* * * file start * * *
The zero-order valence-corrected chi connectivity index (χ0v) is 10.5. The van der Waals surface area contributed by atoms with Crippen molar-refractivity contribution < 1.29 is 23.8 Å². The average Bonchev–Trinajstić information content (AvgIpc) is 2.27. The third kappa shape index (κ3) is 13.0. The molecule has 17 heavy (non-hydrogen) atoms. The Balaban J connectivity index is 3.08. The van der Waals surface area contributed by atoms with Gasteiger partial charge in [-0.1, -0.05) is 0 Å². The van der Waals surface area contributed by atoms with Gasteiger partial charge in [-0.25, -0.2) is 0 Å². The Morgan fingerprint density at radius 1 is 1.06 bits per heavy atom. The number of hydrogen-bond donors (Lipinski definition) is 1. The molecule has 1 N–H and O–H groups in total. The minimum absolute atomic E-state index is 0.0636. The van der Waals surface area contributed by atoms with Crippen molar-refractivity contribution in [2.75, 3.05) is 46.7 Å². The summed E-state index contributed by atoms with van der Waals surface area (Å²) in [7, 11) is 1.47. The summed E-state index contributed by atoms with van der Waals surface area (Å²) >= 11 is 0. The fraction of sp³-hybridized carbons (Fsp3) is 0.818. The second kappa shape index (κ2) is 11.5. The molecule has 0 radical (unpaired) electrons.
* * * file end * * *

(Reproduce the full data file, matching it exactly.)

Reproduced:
The zero-order valence-corrected chi connectivity index (χ0v) is 10.5. The van der Waals surface area contributed by atoms with Crippen molar-refractivity contribution < 1.29 is 23.8 Å². The average Bonchev–Trinajstić information content (AvgIpc) is 2.27. The third kappa shape index (κ3) is 13.0. The molecule has 17 heavy (non-hydrogen) atoms. The Balaban J connectivity index is 3.08. The van der Waals surface area contributed by atoms with Gasteiger partial charge in [-0.1, -0.05) is 0 Å². The van der Waals surface area contributed by atoms with Gasteiger partial charge in [-0.25, -0.2) is 0 Å². The Morgan fingerprint density at radius 1 is 1.06 bits per heavy atom. The number of hydrogen-bond donors (Lipinski definition) is 1. The molecule has 1 N–H and O–H groups in total. The minimum absolute atomic E-state index is 0.0636. The van der Waals surface area contributed by atoms with Crippen molar-refractivity contribution in [2.75, 3.05) is 46.7 Å². The summed E-state index contributed by atoms with van der Waals surface area (Å²) in [7, 11) is 1.47. The summed E-state index contributed by atoms with van der Waals surface area (Å²) >= 11 is 0. The fraction of sp³-hybridized carbons (Fsp3) is 0.818. The second kappa shape index (κ2) is 11.5. The molecule has 0 radical (unpaired) electrons.